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INTERVIEW: Pictet, Private Equity House Take Art Investment Up A Gear With Athena

Tom Burroughes

17 November 2015

Eye-popping prices paid for art in all parts of the world - such as Asia, for example - have stirred investment interest from investors and the infrastructure of the market for such works has also developed. And a new shift involves the coming together of a US private equity titan and a venerable Swiss private bank. It is designed, so those involved say, to make the art investment business more liquid and flexible.

As commented upon in these pages several weeks ago (see here), New York-headquartered  enable art owners to use items as collateral) but what is distinct is that it is the only clear-cut example of a standalone business financing art, he said.

“It will help the art market to grow and to give more access to this market and the marketplace will develop where art can be traded as a financial asset and seen as part of a person’s balance sheet,” he said.

“What we will achieve is to give access to art risk in the form of securities. We can start to create things such as structured notes. Athena will not just be a lender but a market maker in terms of art risk. It is at present a relatively inefficient and underdeveloped market,” he said.
Greater market sophistication should, other things being equal, lead to improved liquidity, although as other market episodes have shown down the years, liquidity can dry up in an abrupt market downturn. 

Data on returns shows that art can play a part in an investment portfolio, as well as give a bit of excitement to those whose heartbeat doesn’t race around the topics of stocks and bonds. Citigroup, in a recent Global Perspectives & Solutions report on art investing, has this to say: “Looking at over 100 years of data, art has underperformed equities but outperformed bonds. Over time there is a clear link between art prices and the global economy.

“For example, some of the strongest falls in art prices were observed during World War I, in the early 1930s, following the 1973 oil crisis, in the early 1990s and after the 2008 financial crisis. Overall, we conclude that art deserves a place within illiquid asset holdings for those who would otherwise hold art for many reasons. However, successful investment in art appears to be much more a question of identifying relative value than it is of gaining exposure to the market as a whole,” it said.

That report also pointed out that art’s superior investment performance to some mainstream asset classes clearly explains much of its allure.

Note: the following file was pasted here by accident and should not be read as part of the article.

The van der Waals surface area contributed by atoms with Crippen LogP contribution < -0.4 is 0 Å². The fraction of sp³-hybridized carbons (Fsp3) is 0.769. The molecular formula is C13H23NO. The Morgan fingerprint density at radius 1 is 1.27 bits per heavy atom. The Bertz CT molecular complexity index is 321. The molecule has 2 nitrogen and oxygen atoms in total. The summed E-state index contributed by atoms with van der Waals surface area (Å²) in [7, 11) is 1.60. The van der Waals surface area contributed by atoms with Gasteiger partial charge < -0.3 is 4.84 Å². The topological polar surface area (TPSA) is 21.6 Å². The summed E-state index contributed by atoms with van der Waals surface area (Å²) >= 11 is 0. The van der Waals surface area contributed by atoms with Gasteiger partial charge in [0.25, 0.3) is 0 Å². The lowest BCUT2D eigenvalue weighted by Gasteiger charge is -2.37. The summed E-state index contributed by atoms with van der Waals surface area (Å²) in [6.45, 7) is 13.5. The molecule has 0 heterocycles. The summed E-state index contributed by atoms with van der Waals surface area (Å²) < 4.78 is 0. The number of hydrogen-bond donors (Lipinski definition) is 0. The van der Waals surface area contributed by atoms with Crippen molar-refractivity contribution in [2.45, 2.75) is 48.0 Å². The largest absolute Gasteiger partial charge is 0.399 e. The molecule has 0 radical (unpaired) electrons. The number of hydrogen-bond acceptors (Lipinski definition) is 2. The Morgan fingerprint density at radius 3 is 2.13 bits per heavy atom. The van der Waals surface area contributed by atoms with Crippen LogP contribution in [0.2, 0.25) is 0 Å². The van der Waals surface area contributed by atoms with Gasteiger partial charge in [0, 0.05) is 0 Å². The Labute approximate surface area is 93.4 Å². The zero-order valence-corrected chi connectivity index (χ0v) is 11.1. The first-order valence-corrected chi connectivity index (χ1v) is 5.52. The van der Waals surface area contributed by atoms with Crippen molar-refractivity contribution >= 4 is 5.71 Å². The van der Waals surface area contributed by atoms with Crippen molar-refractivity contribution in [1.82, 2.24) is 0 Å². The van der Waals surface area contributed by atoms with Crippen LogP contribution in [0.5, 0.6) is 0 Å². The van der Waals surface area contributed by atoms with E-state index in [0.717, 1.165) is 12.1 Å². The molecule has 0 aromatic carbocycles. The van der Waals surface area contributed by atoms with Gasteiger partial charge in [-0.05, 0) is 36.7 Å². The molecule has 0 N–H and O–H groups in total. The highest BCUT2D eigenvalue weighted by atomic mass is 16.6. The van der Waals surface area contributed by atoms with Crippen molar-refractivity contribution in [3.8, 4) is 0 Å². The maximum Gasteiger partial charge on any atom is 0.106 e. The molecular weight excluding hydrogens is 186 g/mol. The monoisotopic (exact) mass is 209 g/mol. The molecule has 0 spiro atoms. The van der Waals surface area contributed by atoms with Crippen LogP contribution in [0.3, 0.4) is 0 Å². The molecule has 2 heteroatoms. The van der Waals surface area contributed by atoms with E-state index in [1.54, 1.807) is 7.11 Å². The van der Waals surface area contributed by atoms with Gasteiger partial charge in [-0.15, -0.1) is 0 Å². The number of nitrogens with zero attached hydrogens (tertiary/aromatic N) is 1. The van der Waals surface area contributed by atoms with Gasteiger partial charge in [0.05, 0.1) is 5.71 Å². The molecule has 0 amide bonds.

“The global auction market for fine art has grown dramatically since the turn of the millennium, when sales were about $3 billion in total. Since then, global auction turnover has grown at an average annual compound rate of 13 per cent, reaching $16.1 billion in 2014. Not bad considering that the period was punctuated by the deepest global recession in almost a century. By way of context, in the same timeframe global GDP and exports grew at 3.5 and 8.1 per cent per year, respectively. The art market clearly outperformed, even during a time of solid average growth in economic activity and substantial advances in globalisation,” the bank said. 

Among other data, the Citigroup study noted that in the last 88 years, annual real (excluding inflation) returns on art have been 3.7 per cent, while those for real estate have been 7.7 per cent, and for the S&P 500 Index of stocks, 6.8 per cent. For 10-year US Treasury notes, it is 1.9 per cent, and on gold, 1.6 per cent.

How it works
Athena has said that loans will be made against artworks with highly marketable value, meeting the needs of high net worth individuals, family offices, and other market participants whose current options are limited to the recourse art-loans offered by the major private banking institutions or the short-term loans offered at double digit-rates by boutique lenders.

The firm says it expects to provide additional flexibility to financial advisors, estate planners, lawyers and other professionals who may now manage their clients’ collections as rationally as the rest of their asset portfolio.

Pictet’s involvement
Pierre-Alain Wavre, chairman of Pictet Wealth Management's investment committee, told this publication that his firm’s collaboration with Carlyle over backing such a venture as Athena was part of a pattern of work with Carlyle that goes back more than 20 years.  

The move to invest in art was part of an ongoing examination by Pictet at new opportunities for investment, he said.

“Art has had a fantastic run and there is tremendous value to be had there; there hasn’t been an institution that only specialises in that space. There are some players, such as banks, who have done work in this area, but not a specialist firm,” Wavre continued. 

“If you can finance a plane or a boat then you can finance art.”

There are a variety of institutions and people who need art finance, such as persons with collections who are not ready or able to sell but who want to add to a collection, or those with succession and wealth transfer issues, he said. Museums, dealers and others need financing for new acquisitions, etc. “There are a lot of different actors who need access to art finance,” he said.

Art can be a strong source of collateral, he said. It is important to adhere to strict limits and disciplines over issues such as loan-to-value ratios, and have a clear understanding of the underlying market, its liquidity, and other factors, he said.

“We are looking for a return on equity of around 10 to 15 per cent,” he added.